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He Gives Good Speech - That's Not Enough?

10/29/2008 05:12 am 05:12:02 | Updated May 25, 2011

One of the primary Republican attacks against Barack Obama has been that there's not much more to him than being a good speech maker. They're wrong. But, what if there was nothing else to go on? What if all we knew was that he was a good speaker? Would that be so bad?

Think of the greatest presidents in history. Who would be on your list? Here's mine - George Washington, Thomas Jefferson, Abraham Lincoln, Teddy Roosevelt, Franklin Roosevelt, John Kennedy. Republicans would add Ronald Reagan. Democrats might add Bill Clinton.

Do any of these lines sound familiar? They all come from the list above. "That government is best which governs the least." "Ask not what your country can do for you, ask what you can do for your country." "You can fool all of the people some of the time, and some of the people all of the time, but you can not fool all of the people all of the time." "Speak softly and carry a big stick." "Mr. Gorbachev, tear down this wall." "There is nothing wrong in America that can't be fixed with what is right in America." "The only thing we have to fear is fear itself." "With malice toward none, with charity toward all."

The president's job is to lead. Can anyone argue that great speech making goes hand in hand with being a great leader? How can one lead if they cannot communicate a positive message and inspire the citizens? With his speeches, the president sets the tone of his presidency and with that, the hopes of the nation.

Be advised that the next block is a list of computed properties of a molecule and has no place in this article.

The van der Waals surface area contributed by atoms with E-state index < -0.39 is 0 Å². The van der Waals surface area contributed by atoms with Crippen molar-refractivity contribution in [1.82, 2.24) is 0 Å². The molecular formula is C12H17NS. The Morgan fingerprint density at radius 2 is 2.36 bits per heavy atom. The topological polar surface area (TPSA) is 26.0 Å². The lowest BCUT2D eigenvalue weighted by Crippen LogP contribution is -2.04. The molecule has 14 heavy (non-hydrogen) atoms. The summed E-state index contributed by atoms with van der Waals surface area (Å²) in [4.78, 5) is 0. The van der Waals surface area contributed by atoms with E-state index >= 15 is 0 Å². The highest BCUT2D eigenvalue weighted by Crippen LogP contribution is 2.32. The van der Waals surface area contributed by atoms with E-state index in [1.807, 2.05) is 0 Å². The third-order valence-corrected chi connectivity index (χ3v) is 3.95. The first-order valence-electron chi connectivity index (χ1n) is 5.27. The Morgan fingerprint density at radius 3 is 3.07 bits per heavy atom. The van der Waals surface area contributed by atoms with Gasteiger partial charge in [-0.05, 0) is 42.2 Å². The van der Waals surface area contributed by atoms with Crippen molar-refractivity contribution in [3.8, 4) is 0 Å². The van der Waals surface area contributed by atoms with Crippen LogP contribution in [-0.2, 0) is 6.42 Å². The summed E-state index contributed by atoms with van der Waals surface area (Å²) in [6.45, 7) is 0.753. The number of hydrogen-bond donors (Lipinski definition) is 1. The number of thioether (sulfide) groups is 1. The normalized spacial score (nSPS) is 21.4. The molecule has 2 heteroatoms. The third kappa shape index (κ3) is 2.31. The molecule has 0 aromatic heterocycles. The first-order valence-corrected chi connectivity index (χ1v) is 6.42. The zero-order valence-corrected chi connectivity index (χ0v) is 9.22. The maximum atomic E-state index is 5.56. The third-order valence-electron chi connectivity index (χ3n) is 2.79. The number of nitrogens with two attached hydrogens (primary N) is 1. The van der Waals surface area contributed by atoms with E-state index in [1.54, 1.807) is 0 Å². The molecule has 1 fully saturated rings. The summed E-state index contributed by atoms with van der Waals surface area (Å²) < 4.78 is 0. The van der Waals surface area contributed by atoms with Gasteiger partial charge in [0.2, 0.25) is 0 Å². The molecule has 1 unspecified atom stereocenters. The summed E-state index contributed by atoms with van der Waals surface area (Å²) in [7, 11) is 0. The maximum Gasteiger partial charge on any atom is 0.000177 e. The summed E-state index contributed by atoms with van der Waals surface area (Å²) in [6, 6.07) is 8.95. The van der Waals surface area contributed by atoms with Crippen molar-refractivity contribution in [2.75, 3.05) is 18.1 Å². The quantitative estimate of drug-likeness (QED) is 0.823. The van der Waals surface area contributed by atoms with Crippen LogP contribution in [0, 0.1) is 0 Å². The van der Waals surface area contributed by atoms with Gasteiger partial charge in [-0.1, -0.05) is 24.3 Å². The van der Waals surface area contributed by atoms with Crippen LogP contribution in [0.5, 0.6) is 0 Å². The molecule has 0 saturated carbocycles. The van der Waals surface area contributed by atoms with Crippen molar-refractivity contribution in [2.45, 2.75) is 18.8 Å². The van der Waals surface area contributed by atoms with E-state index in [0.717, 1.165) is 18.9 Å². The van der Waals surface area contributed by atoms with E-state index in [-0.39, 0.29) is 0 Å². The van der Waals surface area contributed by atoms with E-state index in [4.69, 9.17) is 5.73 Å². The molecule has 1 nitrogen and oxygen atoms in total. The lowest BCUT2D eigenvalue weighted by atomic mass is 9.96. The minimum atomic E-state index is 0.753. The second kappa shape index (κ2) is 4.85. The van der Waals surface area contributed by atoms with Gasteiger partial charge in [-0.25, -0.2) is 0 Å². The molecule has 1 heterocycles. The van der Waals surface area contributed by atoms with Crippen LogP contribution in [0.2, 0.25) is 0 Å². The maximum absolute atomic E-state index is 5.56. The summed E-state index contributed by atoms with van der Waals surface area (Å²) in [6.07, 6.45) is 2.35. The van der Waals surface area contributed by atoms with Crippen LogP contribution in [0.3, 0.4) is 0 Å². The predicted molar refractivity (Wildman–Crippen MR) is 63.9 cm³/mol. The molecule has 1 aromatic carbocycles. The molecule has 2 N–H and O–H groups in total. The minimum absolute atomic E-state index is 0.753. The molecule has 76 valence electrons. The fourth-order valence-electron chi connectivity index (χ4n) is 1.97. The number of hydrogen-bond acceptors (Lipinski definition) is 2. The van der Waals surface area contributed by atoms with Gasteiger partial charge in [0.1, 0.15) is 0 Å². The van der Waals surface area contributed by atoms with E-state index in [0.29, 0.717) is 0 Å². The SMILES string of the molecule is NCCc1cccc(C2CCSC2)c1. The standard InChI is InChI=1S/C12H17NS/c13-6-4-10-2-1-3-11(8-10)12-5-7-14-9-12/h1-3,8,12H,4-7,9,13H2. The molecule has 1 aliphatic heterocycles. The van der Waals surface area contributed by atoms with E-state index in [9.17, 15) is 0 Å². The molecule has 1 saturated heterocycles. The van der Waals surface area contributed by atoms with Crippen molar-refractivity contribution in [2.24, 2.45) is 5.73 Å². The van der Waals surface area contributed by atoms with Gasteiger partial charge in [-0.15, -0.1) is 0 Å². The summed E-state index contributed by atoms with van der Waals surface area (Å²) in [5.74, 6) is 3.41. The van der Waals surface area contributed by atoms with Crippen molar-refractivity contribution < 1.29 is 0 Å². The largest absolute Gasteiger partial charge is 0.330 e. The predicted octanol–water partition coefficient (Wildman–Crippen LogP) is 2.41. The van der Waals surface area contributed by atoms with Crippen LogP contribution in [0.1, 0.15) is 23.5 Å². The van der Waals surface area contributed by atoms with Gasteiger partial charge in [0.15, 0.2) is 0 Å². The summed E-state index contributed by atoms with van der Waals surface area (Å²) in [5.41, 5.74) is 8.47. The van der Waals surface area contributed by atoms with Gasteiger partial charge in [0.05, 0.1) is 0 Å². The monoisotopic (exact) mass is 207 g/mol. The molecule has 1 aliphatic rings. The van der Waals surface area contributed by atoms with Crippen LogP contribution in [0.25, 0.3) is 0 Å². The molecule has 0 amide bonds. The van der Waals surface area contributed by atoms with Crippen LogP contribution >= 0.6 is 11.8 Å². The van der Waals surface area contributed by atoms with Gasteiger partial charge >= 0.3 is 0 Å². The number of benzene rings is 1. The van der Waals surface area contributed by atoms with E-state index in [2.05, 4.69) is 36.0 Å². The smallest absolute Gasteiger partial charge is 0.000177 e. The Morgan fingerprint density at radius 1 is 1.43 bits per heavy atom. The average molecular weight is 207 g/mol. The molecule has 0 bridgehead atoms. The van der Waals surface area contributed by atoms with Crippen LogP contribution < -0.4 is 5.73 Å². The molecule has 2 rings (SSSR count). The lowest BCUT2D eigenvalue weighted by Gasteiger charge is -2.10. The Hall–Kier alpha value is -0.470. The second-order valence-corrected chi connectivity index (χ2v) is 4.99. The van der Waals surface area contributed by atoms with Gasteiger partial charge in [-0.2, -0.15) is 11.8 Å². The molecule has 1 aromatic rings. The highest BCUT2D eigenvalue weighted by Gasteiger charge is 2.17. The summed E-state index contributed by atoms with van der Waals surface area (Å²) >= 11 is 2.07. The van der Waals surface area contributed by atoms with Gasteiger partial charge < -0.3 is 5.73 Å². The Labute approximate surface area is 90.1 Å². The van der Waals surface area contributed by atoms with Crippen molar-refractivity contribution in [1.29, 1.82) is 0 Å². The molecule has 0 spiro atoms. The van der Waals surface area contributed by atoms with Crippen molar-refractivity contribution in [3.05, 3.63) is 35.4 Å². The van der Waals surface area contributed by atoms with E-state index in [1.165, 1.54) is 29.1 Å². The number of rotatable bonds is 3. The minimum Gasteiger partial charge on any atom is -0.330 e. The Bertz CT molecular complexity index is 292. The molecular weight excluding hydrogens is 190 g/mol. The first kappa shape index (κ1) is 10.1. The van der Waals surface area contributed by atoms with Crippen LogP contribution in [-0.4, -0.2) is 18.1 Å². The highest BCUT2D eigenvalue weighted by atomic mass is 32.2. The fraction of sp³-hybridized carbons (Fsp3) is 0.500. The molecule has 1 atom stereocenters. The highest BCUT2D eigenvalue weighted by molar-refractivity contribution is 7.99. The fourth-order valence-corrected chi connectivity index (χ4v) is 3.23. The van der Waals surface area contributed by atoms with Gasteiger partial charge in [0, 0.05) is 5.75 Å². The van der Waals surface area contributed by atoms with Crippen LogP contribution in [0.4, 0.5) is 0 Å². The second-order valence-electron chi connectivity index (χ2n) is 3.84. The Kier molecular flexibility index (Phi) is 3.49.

George Washington, our first president and the only president who's ever been elected with a unanimous electoral vote, was a great speaker who first inspired the colonists to believe the United States was even a possibility and later insured that the fragile early nation would succeed. The words of Thomas Jefferson created the very foundation of this country. Abraham Lincoln inspired our nation and held it together at its most vulnerable time. Teddy Roosevelt set America on its course as it entered the century that would see its growth into a dominant superpower.

John Kennedy was in office less than 3 years. He didn't have the time to do much. His presidency was marred by a failed invasion of Cuba. Yet he is remembered by most historians as a great president. He inspired Americans with "ask not what your country can do for you" and he inspired the entire world with "Ich bin ein Berliner." He set us on a course to the future and inspired a technological explosion with "We choose to go to the moon in this decade and do the other things, not because they are easy, but because they are hard."

By comparison, our current president wanted to lay the blame of the dotcom bubble at the feet of his predecessor, so he began his first term by telling us that we were already in a recession. Inspiring. He spent the better part of the next 8 years telling us that there were boogeymen around every corner. This week Mr. Bush told us the economic sky was falling. Republican vice-presidential candidate Sarah Palin suggested we could be headed for another Great Depression. But the man who got us out of the actual Great Depression, Franklin Roosevelt, faced it, not with fear, but with a call for courage. We have nothing to fear but fear itself!

Similarly, after the attack on Pearl Harbor, Roosevelt rallied the nation on that "date that will live in infamy" and in less than a year we had begun to turn the tide of the war.

If anything, the presidency of George W. Bush should demonstrate what a man without any ideas sounds like. The comparison of his 8 years in office with the 8 years Bill Clinton spent in office draw a stark contrast. Even the people who didn't like Bill Clinton or his policies have to admit that he was a great speaker and the nation prospered under his leadership. Again, he inspired, he set the tone. And that's what a great leader does. The fact that Barack Obama is a great speaker is not a weakness. It's an indication that he just may be that great leader we are looking for.